Late summer and early fall can be particularly hot and dry in this part of the country. Now more than ever, your turf needs thorough and consistent watering.
Your lawn needs water in the root zone, not just at the surface. How long it takes you to water correctly is determined by what kind of soil you have and how long it takes to get it properly saturated. Your soil can be classified as: clay (dense soil with few air spaces and very small, tightly packed soil particles); loam (an open mix with adequate air space for water and nutrients to move); or sandy (very loose and open with little water-holding ability). The type of soil makes a big difference in how often you should water.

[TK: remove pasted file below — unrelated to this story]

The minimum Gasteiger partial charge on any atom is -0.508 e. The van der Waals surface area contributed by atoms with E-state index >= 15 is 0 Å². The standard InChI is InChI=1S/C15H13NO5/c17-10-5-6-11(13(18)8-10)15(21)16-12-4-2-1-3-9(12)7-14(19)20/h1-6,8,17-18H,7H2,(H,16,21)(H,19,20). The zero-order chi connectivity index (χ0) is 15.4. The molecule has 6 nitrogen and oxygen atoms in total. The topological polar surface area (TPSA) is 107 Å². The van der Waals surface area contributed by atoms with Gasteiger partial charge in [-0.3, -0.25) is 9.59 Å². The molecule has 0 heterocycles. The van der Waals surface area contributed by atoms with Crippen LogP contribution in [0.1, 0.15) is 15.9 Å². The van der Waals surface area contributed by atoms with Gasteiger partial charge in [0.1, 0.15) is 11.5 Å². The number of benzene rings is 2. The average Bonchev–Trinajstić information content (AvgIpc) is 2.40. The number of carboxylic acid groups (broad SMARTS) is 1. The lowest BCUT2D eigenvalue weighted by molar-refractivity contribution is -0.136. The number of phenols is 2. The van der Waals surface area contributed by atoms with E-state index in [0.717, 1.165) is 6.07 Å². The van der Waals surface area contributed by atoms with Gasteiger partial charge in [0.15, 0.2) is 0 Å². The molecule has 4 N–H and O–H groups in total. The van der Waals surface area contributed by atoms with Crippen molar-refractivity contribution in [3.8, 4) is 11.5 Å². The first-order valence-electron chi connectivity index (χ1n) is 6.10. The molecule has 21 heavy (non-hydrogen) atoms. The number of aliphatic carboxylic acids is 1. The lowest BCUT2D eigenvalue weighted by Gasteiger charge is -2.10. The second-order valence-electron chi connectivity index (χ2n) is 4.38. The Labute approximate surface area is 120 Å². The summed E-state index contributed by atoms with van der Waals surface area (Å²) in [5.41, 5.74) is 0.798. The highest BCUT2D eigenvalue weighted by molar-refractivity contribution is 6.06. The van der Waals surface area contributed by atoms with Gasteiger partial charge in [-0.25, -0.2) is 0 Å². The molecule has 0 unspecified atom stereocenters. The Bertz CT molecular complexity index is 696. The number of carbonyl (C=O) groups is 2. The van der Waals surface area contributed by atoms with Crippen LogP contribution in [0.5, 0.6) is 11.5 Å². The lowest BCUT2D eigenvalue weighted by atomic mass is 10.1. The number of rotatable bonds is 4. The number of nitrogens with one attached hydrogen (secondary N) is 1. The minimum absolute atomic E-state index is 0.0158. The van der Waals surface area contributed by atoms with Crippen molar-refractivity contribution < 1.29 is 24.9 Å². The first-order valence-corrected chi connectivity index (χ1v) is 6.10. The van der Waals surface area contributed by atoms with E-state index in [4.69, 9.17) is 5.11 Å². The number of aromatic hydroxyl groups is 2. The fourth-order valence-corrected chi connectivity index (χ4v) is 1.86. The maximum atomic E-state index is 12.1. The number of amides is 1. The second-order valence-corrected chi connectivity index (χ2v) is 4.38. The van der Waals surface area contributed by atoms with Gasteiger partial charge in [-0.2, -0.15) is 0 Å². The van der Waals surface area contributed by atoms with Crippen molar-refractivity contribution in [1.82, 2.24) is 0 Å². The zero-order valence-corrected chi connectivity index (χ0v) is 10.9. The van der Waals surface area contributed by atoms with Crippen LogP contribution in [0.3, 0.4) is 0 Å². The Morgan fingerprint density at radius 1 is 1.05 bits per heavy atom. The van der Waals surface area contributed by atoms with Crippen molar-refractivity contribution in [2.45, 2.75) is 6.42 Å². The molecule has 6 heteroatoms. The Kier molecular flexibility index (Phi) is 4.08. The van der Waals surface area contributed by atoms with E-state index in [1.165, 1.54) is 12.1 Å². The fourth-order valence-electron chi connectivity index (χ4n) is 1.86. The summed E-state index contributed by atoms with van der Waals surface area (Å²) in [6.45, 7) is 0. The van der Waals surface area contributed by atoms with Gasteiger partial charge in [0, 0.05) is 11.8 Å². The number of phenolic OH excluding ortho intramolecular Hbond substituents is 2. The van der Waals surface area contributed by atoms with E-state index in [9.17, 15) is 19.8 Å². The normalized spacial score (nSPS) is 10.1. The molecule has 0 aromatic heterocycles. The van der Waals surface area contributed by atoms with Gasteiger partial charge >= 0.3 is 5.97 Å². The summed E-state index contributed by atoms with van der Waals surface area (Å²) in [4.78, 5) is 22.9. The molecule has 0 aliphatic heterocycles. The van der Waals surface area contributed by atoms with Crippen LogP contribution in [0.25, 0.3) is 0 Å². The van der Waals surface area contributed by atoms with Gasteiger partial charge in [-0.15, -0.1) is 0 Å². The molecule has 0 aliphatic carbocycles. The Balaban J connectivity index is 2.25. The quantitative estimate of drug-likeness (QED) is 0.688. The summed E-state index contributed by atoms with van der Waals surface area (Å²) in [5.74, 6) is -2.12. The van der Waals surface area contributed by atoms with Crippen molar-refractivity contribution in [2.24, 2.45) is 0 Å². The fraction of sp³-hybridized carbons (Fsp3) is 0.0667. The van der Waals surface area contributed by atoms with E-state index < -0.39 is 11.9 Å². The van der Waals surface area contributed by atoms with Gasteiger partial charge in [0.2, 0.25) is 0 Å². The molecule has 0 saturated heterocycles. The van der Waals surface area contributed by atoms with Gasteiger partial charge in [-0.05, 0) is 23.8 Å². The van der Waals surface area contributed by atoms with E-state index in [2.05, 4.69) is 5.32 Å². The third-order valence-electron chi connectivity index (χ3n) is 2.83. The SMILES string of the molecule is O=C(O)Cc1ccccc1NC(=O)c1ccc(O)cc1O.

When you water, it’s important to soak the soil to a depth of at least six inches and to let the surface dry out between waterings. Clay soils absorb water very slowly because there are only tiny spaces between the soil particles for the water to move through. It takes a lot longer to soak a heavy clay soil to the six-inch depth, but once soaked, the clay soils hold the water much better and need fewer waterings.
Loam might be the ideal soil for turfgrass. It’s usually dark, has organic material and provides good drainage and air movement for turfgrass roots. Sandy soils are so open and loose that they can absorb water as fast as you can put it on, but they dry out much faster, too. To test how long it takes to soak your lawn six inches deep, you could use a spade or a soil probe after watering to see just how deep you’ve gone.
Familiarity with your lawn’s soil type allows you to set your watering schedule so that your turf gets what it needs over these dry, hot months.